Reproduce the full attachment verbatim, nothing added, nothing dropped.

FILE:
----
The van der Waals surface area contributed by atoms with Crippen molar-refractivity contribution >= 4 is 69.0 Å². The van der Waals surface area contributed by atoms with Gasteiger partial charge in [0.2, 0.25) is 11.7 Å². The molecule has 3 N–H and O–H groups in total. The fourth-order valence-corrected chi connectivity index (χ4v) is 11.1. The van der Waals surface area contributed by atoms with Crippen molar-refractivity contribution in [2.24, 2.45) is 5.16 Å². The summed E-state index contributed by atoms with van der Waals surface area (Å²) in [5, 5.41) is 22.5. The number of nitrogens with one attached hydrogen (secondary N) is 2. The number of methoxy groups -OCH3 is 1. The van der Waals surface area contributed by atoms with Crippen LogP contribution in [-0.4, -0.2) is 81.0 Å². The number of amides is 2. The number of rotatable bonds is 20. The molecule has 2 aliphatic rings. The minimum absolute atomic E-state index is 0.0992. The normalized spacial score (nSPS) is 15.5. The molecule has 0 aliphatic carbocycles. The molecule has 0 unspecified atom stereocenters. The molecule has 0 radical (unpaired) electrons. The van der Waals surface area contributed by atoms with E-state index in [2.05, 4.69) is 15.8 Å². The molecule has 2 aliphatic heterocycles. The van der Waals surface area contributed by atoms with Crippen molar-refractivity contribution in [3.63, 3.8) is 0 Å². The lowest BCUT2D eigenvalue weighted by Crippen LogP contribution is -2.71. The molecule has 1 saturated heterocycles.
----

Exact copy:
The van der Waals surface area contributed by atoms with Crippen molar-refractivity contribution >= 4 is 69.0 Å². The van der Waals surface area contributed by atoms with Gasteiger partial charge in [0.2, 0.25) is 11.7 Å². The molecule has 3 N–H and O–H groups in total. The fourth-order valence-corrected chi connectivity index (χ4v) is 11.1. The van der Waals surface area contributed by atoms with Crippen molar-refractivity contribution in [2.24, 2.45) is 5.16 Å². The summed E-state index contributed by atoms with van der Waals surface area (Å²) in [5, 5.41) is 22.5. The number of nitrogens with one attached hydrogen (secondary N) is 2. The number of methoxy groups -OCH3 is 1. The van der Waals surface area contributed by atoms with Crippen LogP contribution in [-0.4, -0.2) is 81.0 Å². The number of amides is 2. The number of rotatable bonds is 20. The molecule has 2 aliphatic rings. The minimum absolute atomic E-state index is 0.0992. The normalized spacial score (nSPS) is 15.5. The molecule has 0 aliphatic carbocycles. The molecule has 0 unspecified atom stereocenters. The molecule has 0 radical (unpaired) electrons. The van der Waals surface area contributed by atoms with E-state index in [2.05, 4.69) is 15.8 Å². The molecule has 2 aliphatic heterocycles. The van der Waals surface area contributed by atoms with Crippen molar-refractivity contribution in [3.63, 3.8) is 0 Å². The lowest BCUT2D eigenvalue weighted by Crippen LogP contribution is -2.71. The molecule has 1 saturated heterocycles.